When using x64dbg you can often use various things as input.


Commands have the following format:

command arg1, arg2, argN


Variables optionally start with a $ and can only store one DWORD (QWORD on x64).


All registers (of all sizes) can be used as variables.


  • The variable names for most registers are the same as the names for them, except for the following registers:
  • x87 Control Word Flag: The flags for this register is named like this: _x87CW_UM
  • In addition to the registers in the architecture, x64dbg provides the following registers: CAX , CBX , CCX , CDX , CSP , CBP , CSI , CDI , CIP. These registers are mapped to 32-bit registers on 32-bit platform, and to 64-bit registers on 64-bit platform. For example, CIP is EIP on 32-bit platform, and is RIP on 64-bit platform. This feature is intended to support architecture-independent code.

Memory locations

You can read/write from/to a memory location by using one of the following expressions:

  • [addr] read a DWORD/QWORD from addr.
  • n:[addr] read n bytes from addr.
  • seg:[addr] read a DWORD/QWORD from a segment at addr.
  • byte:[addr] read a BYTE from addr.
  • word:[addr] read a WORD from addr.
  • dword:[addr] read a DWORD from addr.
  • qword:[addr] read a QWORD from addr (x64 only).


  • n is the amount of bytes to read, this can be anything smaller than 4 on x32 and smaller than 8 on x64 when specified, otherwise there will be an error.
  • seg can be gs, es, cs, fs, ds, ss. Only fs and gs have an effect.


Debug flags (interpreted as integer) can be used as input. Flags are prefixed with an _ followed by the flag name. Valid flags are: _cf, _pf, _af, _zf, _sf, _tf, _if, _df, _of, _rf, _vm, _ac, _vif, _vip and _id.


All numbers are interpreted as hex by default! If you want to be sure, you can x or 0x as a prefix. Decimal numbers can be used by prefixing the number with a dot: .123=7B.


See the expressions section for more information.


User-defined labels and symbols are a valid expressions (they resolve to the address of said label/symbol).

Module Data

DLL exports

Type GetProcAddress and it will automatically be resolved to the actual address of the function. To explicitly define from which module to load the API, use: [module].dll:[api] or [module]:[api]. In a similar way you can resolve ordinals, try [module]:[ordinal]. Another macro allows you to get the loaded base of a module. When [module] is an empty string :GetProcAddress for example, the module that is currently selected in the CPU will be used.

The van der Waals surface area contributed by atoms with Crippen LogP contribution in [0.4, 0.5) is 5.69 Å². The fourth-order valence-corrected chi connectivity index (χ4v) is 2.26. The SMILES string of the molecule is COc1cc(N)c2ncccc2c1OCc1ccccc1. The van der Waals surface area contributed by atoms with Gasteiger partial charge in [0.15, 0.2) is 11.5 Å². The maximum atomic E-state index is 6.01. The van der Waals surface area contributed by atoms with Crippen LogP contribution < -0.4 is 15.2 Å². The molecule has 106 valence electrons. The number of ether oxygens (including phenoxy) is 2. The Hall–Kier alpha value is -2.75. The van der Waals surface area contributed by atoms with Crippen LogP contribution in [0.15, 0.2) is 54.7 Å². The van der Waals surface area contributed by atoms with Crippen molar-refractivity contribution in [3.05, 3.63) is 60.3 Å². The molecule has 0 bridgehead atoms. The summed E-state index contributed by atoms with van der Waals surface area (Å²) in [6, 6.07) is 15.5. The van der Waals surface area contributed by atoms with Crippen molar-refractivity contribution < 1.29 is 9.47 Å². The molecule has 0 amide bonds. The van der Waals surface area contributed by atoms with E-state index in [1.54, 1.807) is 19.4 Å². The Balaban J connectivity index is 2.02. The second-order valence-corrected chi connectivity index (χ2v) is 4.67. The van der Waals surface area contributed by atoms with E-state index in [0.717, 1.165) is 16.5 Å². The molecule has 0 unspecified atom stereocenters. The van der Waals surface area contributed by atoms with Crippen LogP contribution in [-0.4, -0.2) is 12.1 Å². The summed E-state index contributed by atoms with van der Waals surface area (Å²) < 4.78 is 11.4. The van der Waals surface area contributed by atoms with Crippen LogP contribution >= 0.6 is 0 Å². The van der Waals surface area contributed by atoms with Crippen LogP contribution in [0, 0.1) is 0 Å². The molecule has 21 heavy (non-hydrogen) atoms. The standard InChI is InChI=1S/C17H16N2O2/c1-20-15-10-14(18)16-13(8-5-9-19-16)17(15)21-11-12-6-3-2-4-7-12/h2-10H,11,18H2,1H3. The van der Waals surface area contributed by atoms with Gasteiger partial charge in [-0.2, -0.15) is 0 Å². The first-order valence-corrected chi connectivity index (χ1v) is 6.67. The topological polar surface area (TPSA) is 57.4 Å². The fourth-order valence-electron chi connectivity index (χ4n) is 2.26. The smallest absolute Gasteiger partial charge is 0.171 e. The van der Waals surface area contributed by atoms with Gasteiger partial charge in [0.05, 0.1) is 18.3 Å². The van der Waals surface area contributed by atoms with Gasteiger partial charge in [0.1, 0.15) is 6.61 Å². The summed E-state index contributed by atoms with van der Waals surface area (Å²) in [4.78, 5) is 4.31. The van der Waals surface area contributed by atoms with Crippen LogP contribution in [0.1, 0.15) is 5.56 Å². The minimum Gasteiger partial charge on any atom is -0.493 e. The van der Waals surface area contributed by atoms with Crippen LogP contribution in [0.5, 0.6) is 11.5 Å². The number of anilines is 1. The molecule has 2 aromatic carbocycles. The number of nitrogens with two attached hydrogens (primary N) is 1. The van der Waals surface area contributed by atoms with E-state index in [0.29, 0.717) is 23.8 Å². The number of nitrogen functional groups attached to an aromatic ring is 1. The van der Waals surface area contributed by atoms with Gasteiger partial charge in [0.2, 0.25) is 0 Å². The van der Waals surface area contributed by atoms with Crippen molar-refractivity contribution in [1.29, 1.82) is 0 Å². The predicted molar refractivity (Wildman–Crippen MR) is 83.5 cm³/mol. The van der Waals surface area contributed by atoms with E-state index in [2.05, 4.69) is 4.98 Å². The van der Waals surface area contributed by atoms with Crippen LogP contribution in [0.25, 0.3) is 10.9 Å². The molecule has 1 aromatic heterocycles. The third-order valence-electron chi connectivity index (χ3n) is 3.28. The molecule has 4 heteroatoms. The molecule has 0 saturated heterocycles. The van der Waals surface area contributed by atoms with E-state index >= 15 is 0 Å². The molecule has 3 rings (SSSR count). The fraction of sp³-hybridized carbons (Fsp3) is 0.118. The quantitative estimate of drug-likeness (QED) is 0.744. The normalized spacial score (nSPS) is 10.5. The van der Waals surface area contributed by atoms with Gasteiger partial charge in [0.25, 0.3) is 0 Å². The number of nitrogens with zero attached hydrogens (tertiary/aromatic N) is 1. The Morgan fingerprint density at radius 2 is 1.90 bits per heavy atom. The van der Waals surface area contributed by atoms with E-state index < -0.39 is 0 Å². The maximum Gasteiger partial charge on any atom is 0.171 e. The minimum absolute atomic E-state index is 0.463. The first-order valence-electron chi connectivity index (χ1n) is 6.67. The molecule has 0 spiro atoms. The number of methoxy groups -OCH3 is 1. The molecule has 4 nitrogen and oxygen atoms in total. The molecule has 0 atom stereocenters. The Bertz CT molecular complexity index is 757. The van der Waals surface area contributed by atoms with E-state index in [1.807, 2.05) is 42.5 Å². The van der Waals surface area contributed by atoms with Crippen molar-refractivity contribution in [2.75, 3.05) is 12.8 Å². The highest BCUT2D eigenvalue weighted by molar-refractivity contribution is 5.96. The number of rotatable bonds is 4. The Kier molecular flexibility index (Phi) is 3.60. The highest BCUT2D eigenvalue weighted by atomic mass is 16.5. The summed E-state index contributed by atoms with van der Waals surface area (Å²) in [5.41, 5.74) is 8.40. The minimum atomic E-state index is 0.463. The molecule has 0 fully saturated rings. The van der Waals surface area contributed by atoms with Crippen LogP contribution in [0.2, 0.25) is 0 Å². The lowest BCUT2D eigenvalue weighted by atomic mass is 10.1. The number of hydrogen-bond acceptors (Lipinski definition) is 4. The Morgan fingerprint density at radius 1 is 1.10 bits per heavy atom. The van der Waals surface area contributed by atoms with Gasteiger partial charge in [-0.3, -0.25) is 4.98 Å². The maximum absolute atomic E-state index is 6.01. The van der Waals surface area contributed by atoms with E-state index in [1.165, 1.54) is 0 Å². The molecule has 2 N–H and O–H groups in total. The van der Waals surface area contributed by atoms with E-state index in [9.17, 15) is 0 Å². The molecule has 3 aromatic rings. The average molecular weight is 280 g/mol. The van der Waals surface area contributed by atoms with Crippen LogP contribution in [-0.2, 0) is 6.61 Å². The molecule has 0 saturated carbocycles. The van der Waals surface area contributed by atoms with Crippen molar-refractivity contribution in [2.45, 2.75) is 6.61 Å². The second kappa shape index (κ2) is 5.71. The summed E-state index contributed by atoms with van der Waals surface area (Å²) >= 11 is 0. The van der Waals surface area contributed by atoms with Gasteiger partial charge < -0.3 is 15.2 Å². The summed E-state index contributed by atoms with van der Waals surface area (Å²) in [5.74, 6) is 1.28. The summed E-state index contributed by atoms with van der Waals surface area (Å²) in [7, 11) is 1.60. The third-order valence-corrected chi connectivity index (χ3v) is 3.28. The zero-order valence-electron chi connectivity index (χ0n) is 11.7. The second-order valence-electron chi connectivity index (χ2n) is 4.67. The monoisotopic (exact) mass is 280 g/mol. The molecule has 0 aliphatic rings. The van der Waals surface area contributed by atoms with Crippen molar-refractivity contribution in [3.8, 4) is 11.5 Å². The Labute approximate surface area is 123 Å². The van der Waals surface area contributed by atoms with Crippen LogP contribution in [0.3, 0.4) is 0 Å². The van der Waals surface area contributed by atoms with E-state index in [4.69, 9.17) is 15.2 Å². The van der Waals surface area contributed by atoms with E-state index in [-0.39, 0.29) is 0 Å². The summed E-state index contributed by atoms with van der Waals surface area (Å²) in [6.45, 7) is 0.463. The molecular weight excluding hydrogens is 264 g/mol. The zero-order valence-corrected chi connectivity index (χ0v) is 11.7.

Loaded module bases

If you want to access the loaded module base, you can write: [module]:0, [module]:base, [module]:imagebase or [module]:header.

RVA/File offset

If you want to access a module RVA you can either write [module]:0+[rva] or you can write [module]:$[rva]. If you want to convert a file offset to a VA you can use [module]:#[offset]. When [module] is an empty string :0 for example, the module that is currently selected in the CPU will be used.

Module entry points

To access a module entry point you can write [module]:entry, [module]:oep or [module]:ep. Notice that when there are exports with the names entry, oep or ep the address of these will be returned instead.


Instead of the : delimiter you can also use a . If you need to query module information such as [module]:imagebase or [module]:entry you are advised to use a ? as delimiter instead: [module]?entry. The ? delimiter does checking for named exports later, so it will still work when there is an export called entry in the module.

Last words

Input for arguments can always be done in any of the above forms, except if stated otherwise.